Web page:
Ratkovich purchases two Baldwin Hills buildings

The Ratkovich Co. and institutional investors advised by JP Morgan Global Alternatives have purchased the Bowcroft Collection — two industrial buildings spanning from 5950 Bowcroft Street to 5978 near the intersection of Jefferson and Obama Boulevards in the Baldwin Hills area — for a undisclosed sum acquired.

The interconnected buildings will total 73,035 square feet and will be converted into a campus that caters to companies in the creative industries. The property borders directly on Culver City, near the trendy Hayden Tract neighborhood and a short distance from a cluster of large companies such as Amazon, Apple, WarnerMedia, Sony, TikTok, Nike and Adobe.

“Downtown Culver City and surrounding areas is the most talked about office market in the region, and the Bowcroft Collection is emblematic of the type of real estate entertainment and technology companies are seeking,” Brian Saenger, President and CEO of The Ratkovich Co., said in a statement. “In these industries, low-rise campuses, not high-rises, have tremendous value. This property can become a true showcase for a company looking to make their mark in the entertainment capital of the world.”

JP Morgan’s Nick Gallucci added, “We believe that well-executed new and creative office products will continue to excel, particularly in West Los Angeles.”

The Bowcroft Collection has approximately 140 surface parking stalls. The property is close to Interstate 10 and the Expo Line, as well as restaurants in downtown Culver City.

“When I first saw the Bowcroft Collection, I immediately envisioned what an amazing next-generation entertainment campus this will be,” Milan Ratkovich, the company’s executive vice president, said in a statement. “I had the same feeling when I saw The Hercules Campus in Playa Vista, which is now home to Google, YouTube and 72andSunny. We are confident that we will create an unprecedented asset at Bowcroft, befitting one of the city’s hottest real estate markets.”

The Bowcroft Collection occupies a three-acre site with several buildings.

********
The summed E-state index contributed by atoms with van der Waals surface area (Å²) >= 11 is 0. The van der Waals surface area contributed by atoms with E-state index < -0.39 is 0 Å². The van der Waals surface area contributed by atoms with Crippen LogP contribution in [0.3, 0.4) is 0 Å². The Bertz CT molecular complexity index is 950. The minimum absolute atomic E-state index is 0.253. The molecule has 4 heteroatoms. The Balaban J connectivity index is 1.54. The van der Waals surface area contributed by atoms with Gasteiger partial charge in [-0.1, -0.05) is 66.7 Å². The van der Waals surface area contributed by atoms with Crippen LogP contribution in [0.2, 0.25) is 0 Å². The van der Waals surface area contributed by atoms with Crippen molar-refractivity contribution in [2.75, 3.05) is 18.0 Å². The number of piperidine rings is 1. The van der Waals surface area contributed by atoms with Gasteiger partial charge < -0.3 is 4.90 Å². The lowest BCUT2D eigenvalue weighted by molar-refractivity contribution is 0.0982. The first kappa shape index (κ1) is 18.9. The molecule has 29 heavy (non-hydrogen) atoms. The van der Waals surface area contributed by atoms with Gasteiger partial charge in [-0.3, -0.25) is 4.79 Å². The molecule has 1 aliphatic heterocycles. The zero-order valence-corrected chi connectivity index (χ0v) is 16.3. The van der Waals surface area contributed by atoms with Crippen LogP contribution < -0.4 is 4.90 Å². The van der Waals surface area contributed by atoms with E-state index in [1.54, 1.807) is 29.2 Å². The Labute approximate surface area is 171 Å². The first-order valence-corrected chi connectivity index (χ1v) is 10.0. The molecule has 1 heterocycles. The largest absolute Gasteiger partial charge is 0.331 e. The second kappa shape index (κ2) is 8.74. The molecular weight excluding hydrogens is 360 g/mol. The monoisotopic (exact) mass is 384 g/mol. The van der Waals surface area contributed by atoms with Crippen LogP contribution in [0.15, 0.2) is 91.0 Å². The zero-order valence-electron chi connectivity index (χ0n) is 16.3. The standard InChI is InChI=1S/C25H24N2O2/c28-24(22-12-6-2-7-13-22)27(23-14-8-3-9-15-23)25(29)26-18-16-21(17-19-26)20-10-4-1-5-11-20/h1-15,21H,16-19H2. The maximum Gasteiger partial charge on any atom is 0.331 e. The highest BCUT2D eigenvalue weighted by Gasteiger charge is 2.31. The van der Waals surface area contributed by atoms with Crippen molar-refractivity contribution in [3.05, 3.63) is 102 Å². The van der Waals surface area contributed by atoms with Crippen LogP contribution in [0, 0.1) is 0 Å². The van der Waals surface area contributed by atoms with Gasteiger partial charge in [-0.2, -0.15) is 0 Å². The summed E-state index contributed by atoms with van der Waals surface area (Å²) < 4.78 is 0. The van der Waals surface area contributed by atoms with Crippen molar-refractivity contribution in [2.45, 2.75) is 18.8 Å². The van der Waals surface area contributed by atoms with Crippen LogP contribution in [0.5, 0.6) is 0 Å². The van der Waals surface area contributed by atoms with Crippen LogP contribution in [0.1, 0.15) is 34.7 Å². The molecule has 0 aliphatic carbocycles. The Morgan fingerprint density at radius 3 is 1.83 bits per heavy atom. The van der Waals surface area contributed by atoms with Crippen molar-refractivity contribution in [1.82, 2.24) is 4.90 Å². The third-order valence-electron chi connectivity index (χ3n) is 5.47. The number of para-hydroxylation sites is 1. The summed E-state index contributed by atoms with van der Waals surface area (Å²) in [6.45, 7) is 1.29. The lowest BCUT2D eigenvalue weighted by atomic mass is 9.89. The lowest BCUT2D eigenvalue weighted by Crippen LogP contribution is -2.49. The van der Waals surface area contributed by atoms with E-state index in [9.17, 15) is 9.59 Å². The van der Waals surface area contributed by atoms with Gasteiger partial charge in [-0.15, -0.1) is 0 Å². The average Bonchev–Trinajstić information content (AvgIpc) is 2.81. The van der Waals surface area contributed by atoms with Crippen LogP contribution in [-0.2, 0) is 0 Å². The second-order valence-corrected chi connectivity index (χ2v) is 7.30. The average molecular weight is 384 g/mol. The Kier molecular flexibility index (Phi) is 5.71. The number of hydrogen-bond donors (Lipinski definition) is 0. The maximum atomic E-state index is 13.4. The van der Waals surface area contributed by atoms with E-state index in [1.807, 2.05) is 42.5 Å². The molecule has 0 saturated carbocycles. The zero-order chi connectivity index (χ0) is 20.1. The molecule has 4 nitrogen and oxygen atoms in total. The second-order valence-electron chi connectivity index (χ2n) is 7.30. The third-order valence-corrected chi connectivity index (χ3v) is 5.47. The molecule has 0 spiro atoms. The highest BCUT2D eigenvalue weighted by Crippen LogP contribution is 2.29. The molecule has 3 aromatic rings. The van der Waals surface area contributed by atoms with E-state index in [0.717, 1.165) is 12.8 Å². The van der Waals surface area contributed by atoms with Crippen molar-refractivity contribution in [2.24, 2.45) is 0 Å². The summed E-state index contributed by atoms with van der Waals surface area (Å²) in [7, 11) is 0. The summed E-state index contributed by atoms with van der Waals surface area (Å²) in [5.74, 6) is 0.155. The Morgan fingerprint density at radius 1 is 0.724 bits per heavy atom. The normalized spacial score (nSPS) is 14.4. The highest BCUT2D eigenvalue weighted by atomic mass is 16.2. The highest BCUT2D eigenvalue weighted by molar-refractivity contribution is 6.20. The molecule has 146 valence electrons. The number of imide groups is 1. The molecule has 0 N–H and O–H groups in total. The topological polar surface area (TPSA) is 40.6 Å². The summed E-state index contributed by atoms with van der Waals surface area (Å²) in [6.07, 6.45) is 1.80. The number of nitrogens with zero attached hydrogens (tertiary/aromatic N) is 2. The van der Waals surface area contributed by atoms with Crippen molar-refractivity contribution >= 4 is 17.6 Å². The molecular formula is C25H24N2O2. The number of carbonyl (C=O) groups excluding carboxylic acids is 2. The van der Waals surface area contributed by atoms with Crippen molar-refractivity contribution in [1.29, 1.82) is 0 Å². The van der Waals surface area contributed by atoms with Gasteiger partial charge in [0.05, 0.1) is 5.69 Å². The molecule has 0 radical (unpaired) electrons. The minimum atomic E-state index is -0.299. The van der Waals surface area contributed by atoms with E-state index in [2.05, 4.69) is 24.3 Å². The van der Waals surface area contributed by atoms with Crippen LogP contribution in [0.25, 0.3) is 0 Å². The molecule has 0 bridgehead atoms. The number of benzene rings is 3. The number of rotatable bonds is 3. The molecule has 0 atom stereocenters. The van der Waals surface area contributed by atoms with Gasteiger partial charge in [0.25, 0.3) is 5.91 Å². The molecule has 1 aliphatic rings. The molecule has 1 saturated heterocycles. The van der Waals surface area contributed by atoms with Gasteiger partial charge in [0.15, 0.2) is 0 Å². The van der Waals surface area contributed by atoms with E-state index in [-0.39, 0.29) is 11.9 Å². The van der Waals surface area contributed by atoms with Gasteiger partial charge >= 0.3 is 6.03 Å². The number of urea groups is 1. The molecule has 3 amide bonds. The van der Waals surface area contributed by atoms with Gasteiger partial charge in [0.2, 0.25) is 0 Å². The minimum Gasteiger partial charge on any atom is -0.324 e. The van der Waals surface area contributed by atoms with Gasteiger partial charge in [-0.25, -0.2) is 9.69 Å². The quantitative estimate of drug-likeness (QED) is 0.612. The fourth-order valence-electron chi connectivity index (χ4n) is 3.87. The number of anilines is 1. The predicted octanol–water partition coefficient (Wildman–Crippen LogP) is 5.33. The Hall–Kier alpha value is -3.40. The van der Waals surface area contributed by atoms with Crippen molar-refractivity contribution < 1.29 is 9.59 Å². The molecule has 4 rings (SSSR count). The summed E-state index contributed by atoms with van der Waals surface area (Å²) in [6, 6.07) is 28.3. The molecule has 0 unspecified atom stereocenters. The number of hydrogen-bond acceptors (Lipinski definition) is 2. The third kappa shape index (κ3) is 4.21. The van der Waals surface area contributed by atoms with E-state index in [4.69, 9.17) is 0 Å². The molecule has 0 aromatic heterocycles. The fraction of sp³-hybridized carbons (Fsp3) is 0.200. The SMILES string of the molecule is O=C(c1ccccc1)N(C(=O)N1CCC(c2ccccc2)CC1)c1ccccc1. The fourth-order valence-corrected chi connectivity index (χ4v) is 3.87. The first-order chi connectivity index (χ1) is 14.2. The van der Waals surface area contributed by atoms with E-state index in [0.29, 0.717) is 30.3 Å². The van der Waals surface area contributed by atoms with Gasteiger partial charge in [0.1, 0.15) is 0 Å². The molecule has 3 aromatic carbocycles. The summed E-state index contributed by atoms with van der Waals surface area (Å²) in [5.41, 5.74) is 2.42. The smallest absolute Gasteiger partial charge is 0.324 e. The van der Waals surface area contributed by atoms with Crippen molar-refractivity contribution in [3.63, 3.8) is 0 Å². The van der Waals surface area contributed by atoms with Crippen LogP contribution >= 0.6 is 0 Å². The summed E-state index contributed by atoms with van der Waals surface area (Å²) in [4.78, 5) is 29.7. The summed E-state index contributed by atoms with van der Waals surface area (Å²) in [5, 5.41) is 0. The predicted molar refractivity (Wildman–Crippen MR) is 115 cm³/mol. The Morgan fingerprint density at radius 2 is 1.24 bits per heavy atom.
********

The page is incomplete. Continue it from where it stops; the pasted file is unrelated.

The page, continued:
“The property consists of four interconnected buildings, three of which feature arch truss construction with ceiling heights exceeding 20 feet — which are in high demand from creative firms,” ​​Cyrus Chini, who leads acquisitions for The Ratkovich Co., said in a statement. “The buildings fit well with TRC’s expertise in reinventing architecturally interesting buildings and provide a perfect canvas to create an innovative technology or media campus in the emerging hub of the creative industries.”

Aleks Trifunovic, President of Lee & Associates/Los Angeles West Inc., represented TRC in the Bowcroft transaction.

Ratkovich specializes in urban infill real estate and historic landmark property rehabilitation. The company has developed major projects that cater to the entertainment and technology industries, such as the Hercules campus in Playa Vista and an overhaul of Spruce Goose’s historic hangar.

“With truly creative office space at a premium price in Los Angeles, properties over 20,000 square feet in prime locations are hard to find. Rent rates in its submarket have topped pre-pandemic numbers, which is notable in this office submarket,” said Lee’s Trifunovic. “Having long been a site of light industry, the Bowcroft Collection offers a unique new addition opportunity of significant size in an area that has evolved into a true technology and media hub.”

The Bowcroft Collection was purchased by the South Division Jefferson Industrial Center, a company controlled by Justin Altemus and David Altemus as managing directors. The Altemus family has owned the property since it was developed and sold through their brokerage/real estate management arm, The Altemus Co. Inc., in the mid 1950’s.

“This has been a very special asset to our family for the past 70 years and we could not imagine a better organization within the Ratkovich Company to be the new stewards of the Bowcroft property and lead it into the next chapter of its life. ‘ Justin Altemus said in a statement.

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